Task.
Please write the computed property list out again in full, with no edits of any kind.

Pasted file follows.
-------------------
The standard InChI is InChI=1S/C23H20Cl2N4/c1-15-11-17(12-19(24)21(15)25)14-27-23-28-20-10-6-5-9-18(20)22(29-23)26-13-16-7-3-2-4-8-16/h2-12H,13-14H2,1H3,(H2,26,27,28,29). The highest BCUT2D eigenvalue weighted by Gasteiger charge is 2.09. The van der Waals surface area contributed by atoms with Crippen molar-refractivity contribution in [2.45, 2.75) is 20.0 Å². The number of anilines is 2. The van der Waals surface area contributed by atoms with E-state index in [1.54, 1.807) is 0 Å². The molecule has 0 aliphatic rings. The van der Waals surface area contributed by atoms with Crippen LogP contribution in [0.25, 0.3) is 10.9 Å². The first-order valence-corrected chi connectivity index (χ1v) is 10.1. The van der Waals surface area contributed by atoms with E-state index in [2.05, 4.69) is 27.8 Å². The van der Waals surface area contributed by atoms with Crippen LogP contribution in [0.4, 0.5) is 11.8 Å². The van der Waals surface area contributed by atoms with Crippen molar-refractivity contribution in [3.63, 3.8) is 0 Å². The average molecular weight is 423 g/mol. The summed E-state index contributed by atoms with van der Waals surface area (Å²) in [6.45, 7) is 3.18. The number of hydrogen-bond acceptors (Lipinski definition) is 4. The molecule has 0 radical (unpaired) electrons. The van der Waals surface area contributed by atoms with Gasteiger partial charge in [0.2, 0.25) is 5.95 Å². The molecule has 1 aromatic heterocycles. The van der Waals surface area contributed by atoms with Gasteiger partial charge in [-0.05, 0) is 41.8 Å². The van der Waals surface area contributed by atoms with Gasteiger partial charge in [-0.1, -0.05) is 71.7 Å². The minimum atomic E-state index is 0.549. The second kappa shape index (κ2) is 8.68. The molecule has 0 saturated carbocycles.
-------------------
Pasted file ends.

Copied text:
The standard InChI is InChI=1S/C23H20Cl2N4/c1-15-11-17(12-19(24)21(15)25)14-27-23-28-20-10-6-5-9-18(20)22(29-23)26-13-16-7-3-2-4-8-16/h2-12H,13-14H2,1H3,(H2,26,27,28,29). The highest BCUT2D eigenvalue weighted by Gasteiger charge is 2.09. The van der Waals surface area contributed by atoms with Crippen molar-refractivity contribution in [2.45, 2.75) is 20.0 Å². The number of anilines is 2. The van der Waals surface area contributed by atoms with E-state index in [1.54, 1.807) is 0 Å². The molecule has 0 aliphatic rings. The van der Waals surface area contributed by atoms with Crippen LogP contribution in [0.25, 0.3) is 10.9 Å². The first-order valence-corrected chi connectivity index (χ1v) is 10.1. The van der Waals surface area contributed by atoms with E-state index in [2.05, 4.69) is 27.8 Å². The van der Waals surface area contributed by atoms with Crippen LogP contribution in [0.4, 0.5) is 11.8 Å². The van der Waals surface area contributed by atoms with Crippen molar-refractivity contribution in [3.63, 3.8) is 0 Å². The average molecular weight is 423 g/mol. The summed E-state index contributed by atoms with van der Waals surface area (Å²) in [6.45, 7) is 3.18. The number of hydrogen-bond acceptors (Lipinski definition) is 4. The molecule has 0 radical (unpaired) electrons. The van der Waals surface area contributed by atoms with Gasteiger partial charge in [0.2, 0.25) is 5.95 Å². The molecule has 1 aromatic heterocycles. The van der Waals surface area contributed by atoms with Gasteiger partial charge in [-0.05, 0) is 41.8 Å². The van der Waals surface area contributed by atoms with Gasteiger partial charge in [-0.1, -0.05) is 71.7 Å². The minimum atomic E-state index is 0.549. The second kappa shape index (κ2) is 8.68. The molecule has 0 saturated carbocycles.